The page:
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The Man Who Was Thursday: A Nightmare by G. K. Chesterton
Review by SaiphI read this book for my formal paper topic in my British Fiction class, and it is one of the coolest books I've read all semester. Chesterton is one of my favorite authors. Just some background info: Chesterton was a journalist, poet, and essayist from about the 1890's to 1936 when he died. He's most remembered for his rapier wit and his Christian apologetics. TMWWT is semi-autobigraphical of his experience in the pessimistic days of the 1890's when he was coming of age as a writer and feeling the first pulls toward the Christian faith. I'm taking most of this review from my paper, so that's why it might sound a little stiff. *l*
Many consider The Man Who Was Thursday: A Nightmare to be G. K. Chesterton's masterpiece in the realm of fiction. The story of detective Gabriel Syme's struggle against the Supreme Council of bomb-throwing anarchists begins much like Chesterton's popular Father Brown short stories about a Roman Catholic priest who also solves murders. However, Thursday quickly crosses the borders of Father Brown and Sherlock Holmes and enters the world of Kafka's Metamorphisis. What begins solidly in the world of detective fiction ends mystically in the world of the surreal. The story of one detective fighting six anarchists quickly changes into the story of six philosophers chasing one man, whose name is Sunday.
The novel begins as a detective story. The hero, Gabriel Syme, is a member of a special anti-anarchist police force lead by a mysterious commander who only takes appointments in a pitch dark room. By tricking the rash anarchist poet Lucian Gregory, Syme infiltrates the Supreme Council, led by the universally feared and physically huge Sunday. The members of the council all have code names corresponding to the days of the week, and Syme takes the seat of the recently deceased Thursday. The plot thickens when Syme discovers that the men he originally thought were his arch enemies are all comrades from his own task force. The bewildered detectives return to Sunday to demand answers, and then things get really weird.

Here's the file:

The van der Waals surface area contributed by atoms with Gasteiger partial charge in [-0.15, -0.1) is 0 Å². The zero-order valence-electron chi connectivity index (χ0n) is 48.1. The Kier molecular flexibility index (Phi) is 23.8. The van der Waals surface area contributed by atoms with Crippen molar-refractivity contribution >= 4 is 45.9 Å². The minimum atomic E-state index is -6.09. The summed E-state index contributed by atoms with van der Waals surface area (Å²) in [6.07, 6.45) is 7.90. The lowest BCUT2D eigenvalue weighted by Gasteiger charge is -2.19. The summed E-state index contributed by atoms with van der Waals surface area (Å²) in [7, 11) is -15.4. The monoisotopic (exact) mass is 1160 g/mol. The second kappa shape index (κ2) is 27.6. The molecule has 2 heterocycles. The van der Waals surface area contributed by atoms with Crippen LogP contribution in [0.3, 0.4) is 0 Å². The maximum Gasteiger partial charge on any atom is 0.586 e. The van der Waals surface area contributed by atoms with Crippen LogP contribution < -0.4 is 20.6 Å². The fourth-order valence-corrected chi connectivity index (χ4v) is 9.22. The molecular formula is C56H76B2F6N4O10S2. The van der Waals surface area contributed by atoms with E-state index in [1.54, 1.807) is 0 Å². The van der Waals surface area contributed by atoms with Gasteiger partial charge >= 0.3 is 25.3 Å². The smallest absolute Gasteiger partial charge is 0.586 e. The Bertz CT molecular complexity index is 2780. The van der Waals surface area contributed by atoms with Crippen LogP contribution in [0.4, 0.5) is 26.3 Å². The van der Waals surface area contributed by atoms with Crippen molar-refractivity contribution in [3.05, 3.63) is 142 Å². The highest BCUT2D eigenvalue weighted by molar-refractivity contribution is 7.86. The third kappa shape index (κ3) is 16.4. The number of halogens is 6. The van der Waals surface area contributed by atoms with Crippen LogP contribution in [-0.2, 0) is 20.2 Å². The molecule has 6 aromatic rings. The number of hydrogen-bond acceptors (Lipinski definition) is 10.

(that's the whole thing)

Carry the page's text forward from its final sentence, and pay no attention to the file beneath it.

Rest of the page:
Chesterton was never very secretive about what the ending of the novel meant, or who Sunday really is, but I'll leave it a mystery for those of you who want to read it. I do highly recommend seeking out his commentary on the novel after you read it.
Perhaps one of the best things about the book is the prose. It might take some getting used to for first time readers of Chesterton (it sure did for me), but I've come to love his vividly poetic descriptions.
Another nice thing about the book is you don't have to buy it. *l* Besides being nice to the pocket book, this is also a plus because Chesterton's work is sometimes hard to get a hold of. It's in the public domain, so quite a few web sites have the text online. I've included a link at the bottom to the version with the easiest to read format.
(Slight Disclaimer for That Site: There's a quote under the picture of Chesterton that makes it look like it's a summary of his opinion. It's NOT. That quote comes from the villain of the novel and is precisely the opposite of G.K.'s views. Silly Bartleby people. Bah!)
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